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Inscryption and the elided uncanny
The unwatched eye still gazes
Something is wrong from the moment you begin Inscryption. When you first boot up the game, the New Game button is unusable. You can see its contours, but it’s grayed out, unclickable. Continue is right next to it, however. Moreover, it’s functional. So it is that your first action in Inscryption is to continue.
Weird, I remember thinking, but not for too long. The inertia of gameplay is a powerful force, and in the case of Inscryption, I found myself all too happy to forget that initial uncanny feeling that something wasn’t right just as soon as I was engaged by a horror-tinged, roguelike card battler surrounded by escape-the-room elements. If you want to talk maximalism, look no further than the first act of Inscryption. Genres! Genres galore! You sit at a table across from a glowing set of eyes that implore you to play a card game based on squirrels, teeth, and ritual sacrifice. At any point, you can get up from that table and explore the set of eyes’ cabin, discovering secrets in the cramped and presumably dank room, the rewards of which help you when you sit back down to play cards. When you eventually lose, your unknown captor reaches across the table with gnarled, rootlike hands and kills you, capturing your likeness and placing it into a card. Then you start again, your own death-card mixed in with the rest. It’s dark, weird, difficult, and fun, something worthy of an endless mode released six months its initial launch. If this were the entire game, it would still be very good. But what makes Inscryption so interesting is the way it progresses from there, the way it knows you’ve forgotten that all of this began with Continue—and the way it intends to remind you.
[Oh, look! A spoiler break! Here’s the thing: I think Inscryption is a wholly original, if flawed game that is worth playing unspoiled. I personally managed to avoid spoilers until it launched on Mac the other week, and, boy, am I glad for that. So, if you are a person who likes at least one of the following, do yourself a favor and stop reading here until you’ve played all of Inscryption:
Creepypasta and/or horror
Videogames about videogames
Sound at all like you? Cool. Me, too. Okay, moving along for the spoiler-unconcerned among us.]
Your reward for eventually defeating and subsequently killing the mushroom-speckled madman across from you is the New Game button. Oh. Oh right, I thought when it popped up. How could I forget? In order to progress the game, you have to begin a new game right then, somewhere around the midpoint of your time with Inscryption. It’s hard to describe the feeling this produces in the player. It goes against a base instinct you may not realize you have: that the commonplace New Game menu item, when chosen after beginning a game, any game, is a fearful thing. It sits there like a traffic cone to be avoided, a red light on the stove telling you the surface is hot. You worry you might lose your progress if you accidentally press it. You might begin to think more deeply about autosave features. You fret, especially in a difficult game, that if it does delete your save, you might not be able to progress back to where you’ve so painstakingly progressed. Which is why, when Inscryption forced me to start a new game several hours into the experience, I felt afraid on a fundamental level, from years of accumulated gameplay, that I was doing something irreversible.1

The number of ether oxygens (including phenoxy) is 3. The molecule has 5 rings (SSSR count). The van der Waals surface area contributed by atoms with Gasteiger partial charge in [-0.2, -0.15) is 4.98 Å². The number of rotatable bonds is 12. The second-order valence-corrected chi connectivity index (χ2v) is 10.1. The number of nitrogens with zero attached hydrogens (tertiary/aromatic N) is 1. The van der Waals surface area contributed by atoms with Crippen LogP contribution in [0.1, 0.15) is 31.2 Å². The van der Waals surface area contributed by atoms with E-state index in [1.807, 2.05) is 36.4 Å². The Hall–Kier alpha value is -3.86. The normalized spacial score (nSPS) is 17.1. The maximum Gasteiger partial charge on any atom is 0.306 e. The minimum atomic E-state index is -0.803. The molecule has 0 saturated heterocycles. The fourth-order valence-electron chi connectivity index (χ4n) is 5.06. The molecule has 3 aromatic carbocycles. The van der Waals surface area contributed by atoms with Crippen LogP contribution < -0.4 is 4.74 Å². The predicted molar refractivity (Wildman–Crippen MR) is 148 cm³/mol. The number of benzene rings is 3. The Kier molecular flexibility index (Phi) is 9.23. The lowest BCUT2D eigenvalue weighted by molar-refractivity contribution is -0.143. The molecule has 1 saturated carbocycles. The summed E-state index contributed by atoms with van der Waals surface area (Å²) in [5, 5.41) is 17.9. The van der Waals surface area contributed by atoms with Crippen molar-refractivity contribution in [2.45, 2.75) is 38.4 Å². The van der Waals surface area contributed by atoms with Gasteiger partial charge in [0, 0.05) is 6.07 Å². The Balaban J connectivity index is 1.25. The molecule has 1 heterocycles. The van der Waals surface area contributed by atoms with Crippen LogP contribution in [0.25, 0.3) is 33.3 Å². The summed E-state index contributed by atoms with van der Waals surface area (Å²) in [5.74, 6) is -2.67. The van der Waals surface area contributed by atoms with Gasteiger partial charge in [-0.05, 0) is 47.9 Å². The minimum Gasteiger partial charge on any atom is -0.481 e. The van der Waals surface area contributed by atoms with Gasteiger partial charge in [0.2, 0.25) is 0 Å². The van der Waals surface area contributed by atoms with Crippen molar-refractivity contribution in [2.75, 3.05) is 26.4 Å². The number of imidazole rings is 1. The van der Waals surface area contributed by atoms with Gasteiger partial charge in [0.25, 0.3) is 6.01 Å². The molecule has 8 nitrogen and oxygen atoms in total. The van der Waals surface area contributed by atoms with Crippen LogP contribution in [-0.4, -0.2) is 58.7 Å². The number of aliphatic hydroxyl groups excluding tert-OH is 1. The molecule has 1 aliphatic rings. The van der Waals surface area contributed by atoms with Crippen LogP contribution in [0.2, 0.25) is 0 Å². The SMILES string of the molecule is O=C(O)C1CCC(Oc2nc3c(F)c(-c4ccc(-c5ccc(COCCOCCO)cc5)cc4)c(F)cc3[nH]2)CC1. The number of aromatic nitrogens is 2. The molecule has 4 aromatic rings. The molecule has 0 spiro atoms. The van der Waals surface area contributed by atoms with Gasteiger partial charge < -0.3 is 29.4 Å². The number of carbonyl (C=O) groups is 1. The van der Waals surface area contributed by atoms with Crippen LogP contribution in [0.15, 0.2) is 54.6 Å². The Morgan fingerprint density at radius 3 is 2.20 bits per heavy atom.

When you do finally click New Game, Inscryption reboots and looks much more normal than before. The 3D graphics are replaced with a 2D game that would be at home on the Game Boy Color, or at least a Game Boy Color with more processing power. Your previous would-be murderer is present, but in a much tamer form. The game is still a card-based battler, but a much more typical one, with multiple sets of cards from which to build a deck and save the world. It’s all very expected from a genre standpoint, which is why you spend the entirety of this normality worrying that something is still very, very wrong.
And it is. Things go haywire in short order, and there is a third act after this second one. The story’s conclusion plays with existential questions and elicits a gnawing sense of fear and loss. Emotionally, I think it is resonant, if overwrought in terms of its final set piece. For a game that once felt evocatively cramped and creaky, Inscryption has a much louder ending than I would have preferred. Still, few games play with this many ideas so admirably, and few are so confident. For better or worse, Inscryption lays all its cards on the table, and I, for one, am happy to play along.
Now is as good a time as any for me to acknowledge that, in addition to its card-based gameplay, Inscryption also features a good amount of FMV. There’s a whole frame story about a fake YouTuber, Luke Carder, or the Lucky Carder, who has found the game you are playing in a box in the woods after opening a pack of cards for an out-of-print game called, you guessed it, Inscryption. Meta! I’ll admit, while I did enjoy the narrative frame of playing something that was an in-fiction object, the arc of the FMV portions—which is basically a murder mystery plus some inscrutable ARG nonsense about, *checks notes*, yes, Hitler—is not something I found to be all that compelling. To me, fiction is not obligated to explain every facet of its lore, and indeed retaining some essential mystery is good for stories in my view. But videos explaining the “secret true ending” of Inscryption have millions of views on YouTube, so what do I know?